The goal of these frameworks? To eradicate deforestation from the cocoa supply chain in West-Africa. We were one of the leading companies driving the final agreement of the framework. The frameworks for action are truly unique, as there is no other commodity for which governments, industry and NGOs have come together to agree on concrete measures to eradicate deforestation. Pablo Perversi, Barry Callebaut’s Chief Innovation and Quality Officer, joined the signing of Framework Agreements. See also our previous story on this initiative.
Solving an environmental and a social issue
The frameworks include an end to the conversion of any forest land for cocoa production, a moratorium on the direct sourcing of cocoa from national parks and reserves per 1 January 2018 and the development of an action plan by signatory companies and governments to eliminate cocoa production and sourcing from National Parks and Reserves. In addition, the framework also foresees in the development of alternative livelihoods for affected farmers. Many cocoa farmers have been farming for years in the forests, so alternative livelihoods have to be found for this group of farmers. Deforestation is as much a social problem in West-Africa, as it is an environmental problem.
These are all big commitments that can only be successfully implemented by involving all relevant stakeholders.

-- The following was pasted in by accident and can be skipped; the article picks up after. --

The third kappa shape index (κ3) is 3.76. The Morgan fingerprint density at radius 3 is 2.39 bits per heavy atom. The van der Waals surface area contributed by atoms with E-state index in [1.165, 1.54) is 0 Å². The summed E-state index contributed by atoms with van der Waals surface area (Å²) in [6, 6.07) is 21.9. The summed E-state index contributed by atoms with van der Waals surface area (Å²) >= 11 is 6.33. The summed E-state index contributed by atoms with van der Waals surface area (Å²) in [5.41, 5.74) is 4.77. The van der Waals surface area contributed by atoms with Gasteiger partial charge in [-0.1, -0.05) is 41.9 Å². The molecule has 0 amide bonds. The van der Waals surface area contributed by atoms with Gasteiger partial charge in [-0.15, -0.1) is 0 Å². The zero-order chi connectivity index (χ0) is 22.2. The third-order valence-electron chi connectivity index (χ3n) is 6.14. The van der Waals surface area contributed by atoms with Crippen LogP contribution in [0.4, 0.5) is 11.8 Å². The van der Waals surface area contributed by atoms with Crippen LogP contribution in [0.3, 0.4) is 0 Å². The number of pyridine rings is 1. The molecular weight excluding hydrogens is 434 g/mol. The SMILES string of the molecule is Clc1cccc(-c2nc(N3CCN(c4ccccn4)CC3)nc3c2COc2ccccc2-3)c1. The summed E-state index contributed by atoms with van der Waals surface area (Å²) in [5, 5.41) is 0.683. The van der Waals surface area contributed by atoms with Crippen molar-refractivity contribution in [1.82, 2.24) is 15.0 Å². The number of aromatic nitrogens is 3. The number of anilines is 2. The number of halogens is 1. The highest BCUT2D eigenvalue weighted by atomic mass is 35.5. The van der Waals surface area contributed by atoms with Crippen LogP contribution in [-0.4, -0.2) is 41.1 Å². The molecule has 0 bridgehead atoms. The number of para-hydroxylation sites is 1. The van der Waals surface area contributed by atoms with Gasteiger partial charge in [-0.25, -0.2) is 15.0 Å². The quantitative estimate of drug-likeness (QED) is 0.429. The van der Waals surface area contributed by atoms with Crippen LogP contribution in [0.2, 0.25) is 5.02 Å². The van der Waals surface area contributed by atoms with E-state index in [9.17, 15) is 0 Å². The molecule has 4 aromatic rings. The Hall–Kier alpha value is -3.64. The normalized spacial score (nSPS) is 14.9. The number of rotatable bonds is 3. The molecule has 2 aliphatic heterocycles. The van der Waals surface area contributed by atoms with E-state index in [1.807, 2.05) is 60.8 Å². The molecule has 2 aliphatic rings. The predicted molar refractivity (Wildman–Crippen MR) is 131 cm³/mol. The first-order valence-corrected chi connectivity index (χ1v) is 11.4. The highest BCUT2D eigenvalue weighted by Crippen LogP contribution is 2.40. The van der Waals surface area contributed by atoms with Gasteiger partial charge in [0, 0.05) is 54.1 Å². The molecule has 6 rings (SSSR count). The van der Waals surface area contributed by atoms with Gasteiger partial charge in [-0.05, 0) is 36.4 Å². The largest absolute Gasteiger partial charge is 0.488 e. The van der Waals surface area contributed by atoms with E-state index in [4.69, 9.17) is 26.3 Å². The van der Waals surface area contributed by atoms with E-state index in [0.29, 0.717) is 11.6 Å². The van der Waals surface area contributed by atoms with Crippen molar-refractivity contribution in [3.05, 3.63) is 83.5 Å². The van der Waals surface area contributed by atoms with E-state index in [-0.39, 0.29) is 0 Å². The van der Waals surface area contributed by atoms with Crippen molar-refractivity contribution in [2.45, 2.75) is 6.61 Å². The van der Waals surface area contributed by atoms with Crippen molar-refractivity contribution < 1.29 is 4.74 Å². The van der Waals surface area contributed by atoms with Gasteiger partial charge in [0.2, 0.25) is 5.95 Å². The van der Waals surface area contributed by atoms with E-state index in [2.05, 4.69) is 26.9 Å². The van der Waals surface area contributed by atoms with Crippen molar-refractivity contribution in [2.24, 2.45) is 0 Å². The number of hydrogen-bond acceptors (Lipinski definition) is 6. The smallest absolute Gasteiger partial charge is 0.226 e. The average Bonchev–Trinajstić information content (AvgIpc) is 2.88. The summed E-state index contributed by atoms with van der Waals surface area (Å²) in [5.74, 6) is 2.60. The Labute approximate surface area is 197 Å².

What is driving deforestation in cocoa?
Cocoa production related deforestation in West-Africa is caused by a combination of cocoa farmer poverty, climate and pollution-induced low yields and challenges in enforcing forest protection laws. In order to define a structural solution to deforestation in the cocoa supply chain, and to achieve our Forever Chocolate target to become forest positive, many actors have to work together. This is the required movement we are always referring to when talking about Forever Chocolate. That is exactly the purpose of the Cocoa and Forest Initiative that brought together the cocoa and chocolate industry, the Dutch Sustainable Trade Initiative and the Prince of Wales’ International Sustainability Unit, as well as the Ivorian and Ghanaian government.
In the long run, supporting cocoa farmers to increase their productivity on existing farmland will be the solution to eradicating deforestation from the cocoa supply chain. That is also why both frameworks foresee for additional investment in climate-smart agriculture, in essence producing more cocoa on less land.
In the coming months more detailed plans for the implementation of the Frameworks for Action have to be worked out and companies will have to draft their plans for action. Overall, these Frameworks are a big step forward to eradicating deforestation from the cocoa supply chain.